Garth Rattray | Evolution of the JCF (Part 1)
A member of one of my WhatsApp groups posted an old picture of a Jamaican policeman standing at attention with a cap on his flexed left forearm. He was dressed in a light-grey, pinstriped shirt, the customary belt, a pair of dark-coloured shorts, high socks, garters and brown shoes. There was no radio, baton, handcuffs or firearm. The humorous caption read, "If dem did still dress so, dem woulda have mannas."
It was funny and got a lot of quippy comments, but it led me to look at the various clothing and gear used by our police over the years. The constabulary has moved from that kind of juvenile-looking uniform with no equipment, to a basic uniform of long pants and a baton, to the same uniform with a side arm and handcuffs.
But now, many wear ballistic vests on routine duty and carry a radio and a pistol. Sometimes, at least one member of regular patrols carries a high-powered rifle. Police teams dispatched to high-risk areas dress like heavily armed military personnel and sometimes need protection from an armoured vehicle.
When trying to explain our body's response to disease, I often liken our immune system to the constabulary. If, for instance, we find antibodies to infection or an alteration of a certain kind of white blood cell, we know that the body is in a fight against bacteria, viruses or fungi. The same holds true for the constabulary. The organisation must adjust, respond and evolve to deal with the escalating levels and increasing complexity of all kinds of crime if it is to continue protecting us.
From the perspective of those only focused on berating the constabulary and not keeping in mind that the organisation is simply evolving to keep up with our ever-changing society, the dress and equipment might appear as if the constabulary is becoming more and more militant and aggressive.
Some silly people might even call for a watered-down constabulary in the misguided hope that the criminals will respond by tamping down their evil deeds. This incredibly ridiculous, airy-fairy thinking fails to acknowledge the obvious fact that the appearance of the constabulary mirrors the need to respond/adapt appropriately to the criminal landscape.
There is always a lag between increased criminal weaponry and/or sophistication and the constabulary's equipment upgrade. Many years ago (in the early 1980s), I had a friend in the Jamaica Defence Force (JDF) who used to joke that if criminals happened to escape down Jacques Road (off Mountain View Avenue), the ill-equipped police of that time would dare not continue pursuit but would, instead, shout at them, "All right ... all right ... next time ... next time!"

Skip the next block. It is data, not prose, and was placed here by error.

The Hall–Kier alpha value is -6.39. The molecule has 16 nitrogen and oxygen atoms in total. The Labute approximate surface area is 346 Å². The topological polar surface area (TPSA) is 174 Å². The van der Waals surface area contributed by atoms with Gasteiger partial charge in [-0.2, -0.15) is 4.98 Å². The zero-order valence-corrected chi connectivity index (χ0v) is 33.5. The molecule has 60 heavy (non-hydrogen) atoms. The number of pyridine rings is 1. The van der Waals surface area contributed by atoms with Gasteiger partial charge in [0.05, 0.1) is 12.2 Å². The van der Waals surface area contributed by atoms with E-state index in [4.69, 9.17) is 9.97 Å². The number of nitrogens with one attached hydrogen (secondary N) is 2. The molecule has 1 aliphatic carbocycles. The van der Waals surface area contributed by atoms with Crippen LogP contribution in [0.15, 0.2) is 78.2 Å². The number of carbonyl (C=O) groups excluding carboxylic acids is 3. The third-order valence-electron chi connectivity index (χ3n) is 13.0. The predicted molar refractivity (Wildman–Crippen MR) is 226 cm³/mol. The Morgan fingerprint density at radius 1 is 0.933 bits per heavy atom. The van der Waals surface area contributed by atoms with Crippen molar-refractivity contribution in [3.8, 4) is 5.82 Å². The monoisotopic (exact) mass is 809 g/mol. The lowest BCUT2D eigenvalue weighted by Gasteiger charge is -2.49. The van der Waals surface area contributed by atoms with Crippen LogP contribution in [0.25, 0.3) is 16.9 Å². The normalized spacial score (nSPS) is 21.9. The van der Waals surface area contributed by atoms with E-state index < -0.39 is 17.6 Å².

And, when my friend entered the road inside a JDF armoured personnel carrier (APC), there was a steady, scary sound of bullets ricocheting off the exterior of the vehicle. If it were not for the APC, venturing into a hot zone like Jacques Road would mean certain death.
Then there was the elusive, infamous and almost mythical 'Whaddatt'. It was either transported from place to place, or there were at least two of them. I'm guessing that they were .50-calibre weapons capable of cutting a human being in half with one shot. The Whaddatt let out a thunderous boom when fired, quite distinct from the crack of regular rifles. It was intimidating.
Then, there was a weapon in Central Village (St Catherine). I vividly recall an elderly patient of mine who told me that she missed her appointment because, on that morning, she dared not leave her home because a 'war' developed between two rival gangs in the area. She described how a young man mounted a big gun on a "stand" right on the street in front of her house. She said that he "turned it on" and it was extremely loud and emitted a lot of smoke. Without knowing it, she was describing a battery-operated variant of the multi-barrelled Gatling gun!
Countless determined and dangerous criminals possess a wide assortment of formidable weapons and employ various techniques to rob and fleece the citizenry. The police had to respond by evolving from that unarmed, short-panted constable into an ever-vigilant, battle-ready protector. More next week.